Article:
Your Money Matters: Avoiding financial scams targeting veterans

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Nancy Coutu, Certified Financial Planner

Money Managers Financial Group
1211 W. 22nd Street, #800
Oak Brook

Common Scams

The Federal Trade Commission just put out a warning about the latest Imposter Scam targeting veterans who are making decisions about medical care.
Here’s the problem: Scammers have set up a phony telephone line that very closely resembles the Veterans Affairs “Veterans Choice Program” real telephone number. The program allows certain eligible vets to use approved health care providers who are outside of the VA system.
A message on the phony line says the caller is eligible for a rebate if they provide a credit card number, but instead their own account will be debited.
If you’re a veteran – or you’re helping one with health care – remember the VA – or any government agency – will not ask for your financial account information.

Identity theft scams can cause long-term damage. The most common way to be contacted is by phone or email. But a thief could also go through your mail or garbage, steal account numbers from a business or medical office or steal your wallet or purse.
The scammer will then use your personal information to open fake accounts (credit card, bank, phone and utilities).
You are responsible for the things the person does with your personal information, even if you don’t know what they are buying.
I recommend everyone check their credit report at least once a year to look for anything suspicious. You can get a free report from each of the three credit bureaus. I have a link on my website to get your free report.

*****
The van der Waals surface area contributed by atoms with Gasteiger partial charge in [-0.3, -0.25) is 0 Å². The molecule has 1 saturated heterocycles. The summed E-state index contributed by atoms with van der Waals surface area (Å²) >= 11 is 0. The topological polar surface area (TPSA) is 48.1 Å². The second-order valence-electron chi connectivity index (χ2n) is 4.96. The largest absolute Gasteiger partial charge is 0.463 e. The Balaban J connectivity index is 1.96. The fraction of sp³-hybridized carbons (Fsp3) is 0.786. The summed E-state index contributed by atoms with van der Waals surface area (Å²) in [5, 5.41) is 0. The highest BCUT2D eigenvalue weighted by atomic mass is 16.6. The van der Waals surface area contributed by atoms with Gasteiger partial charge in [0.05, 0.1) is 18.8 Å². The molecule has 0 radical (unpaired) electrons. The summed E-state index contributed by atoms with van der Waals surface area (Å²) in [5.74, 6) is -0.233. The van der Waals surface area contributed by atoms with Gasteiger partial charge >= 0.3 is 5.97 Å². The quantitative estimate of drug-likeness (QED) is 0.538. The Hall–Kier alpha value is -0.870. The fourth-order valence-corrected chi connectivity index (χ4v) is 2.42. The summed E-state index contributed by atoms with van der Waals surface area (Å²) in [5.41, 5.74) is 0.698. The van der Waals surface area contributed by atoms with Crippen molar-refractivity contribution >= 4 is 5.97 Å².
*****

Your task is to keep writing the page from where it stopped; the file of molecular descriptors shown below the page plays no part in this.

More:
The debt collection scam is when someone says they are from a collection agency and you need to pay off your debt or you’ll be arrested.
Make sure you verify the debt they are talking about is legitimate. Just because the person might have your name and Social Security number does not mean the debt is real.
Under the Fair Debt Collection Practices Act, a debt collector must provide you with a letter within five days after they first contact you.

These types of scams can come in many forms. Again, you might receive a call, email or letter in the mail.
The scammer could say they’re contacting you about a mortgage, issues with bank or credit union products, payday loans, student loans, auto title loans and other finance company lending products and services.
This type of scam is known for saying you’ve been approved for a loan even before your financial history is verified. The con artist will also use pressure tactics and even threats.
A reputable bank (one with a physical address, phone number, website) will never request you give money upfront or charge a fee to review a personal loan application.

If you receive a call, email or even a text message saying you’ve won a dream vacation, a car or money, it’s most likely it’s a scam.
Red flags for the prize scam are if the person says you have to pay taxes or some sort of shipping costs. They might even mail you a check that looks real, but it’s ultimately fake. When you cash it at your bank, you are accountable for the money you withdrew and will owe the bank that amount.
It’s actually illegal for a sweepstakes company to ask you to pay a fee or buy something to increase your chances of winning.


Get as much information as you can about a business before you pay. There are a number of consumer groups where you can check out a company’s reputation or report fraud - like The Better Business Bureau and The National Consumers League. I have links to those groups on my website.

Keep your guard up, even if the person on the other end of the line sounds nice and isn’t too aggressive. Scammers know how to build friendships over the phone.
The best rule of thumb is to never give out any personal information based on an unsolicited request.
And resist the pressure to make a decision on the spot.

Never wire transfer money to someone you don’t know. Money sent by wire transfer is practically impossible to track. Pay by credit card whenever possible, since you can dispute charges much easier.

When deployed, put an “Active Duty Alert” on your credit reports by contacting any of the three credit reporting agencies.
Doing so will help to minimize risk of identity theft because it requires lenders to verify your identity before approving new credit lines and removes your name from preapproved credit offers for two years.

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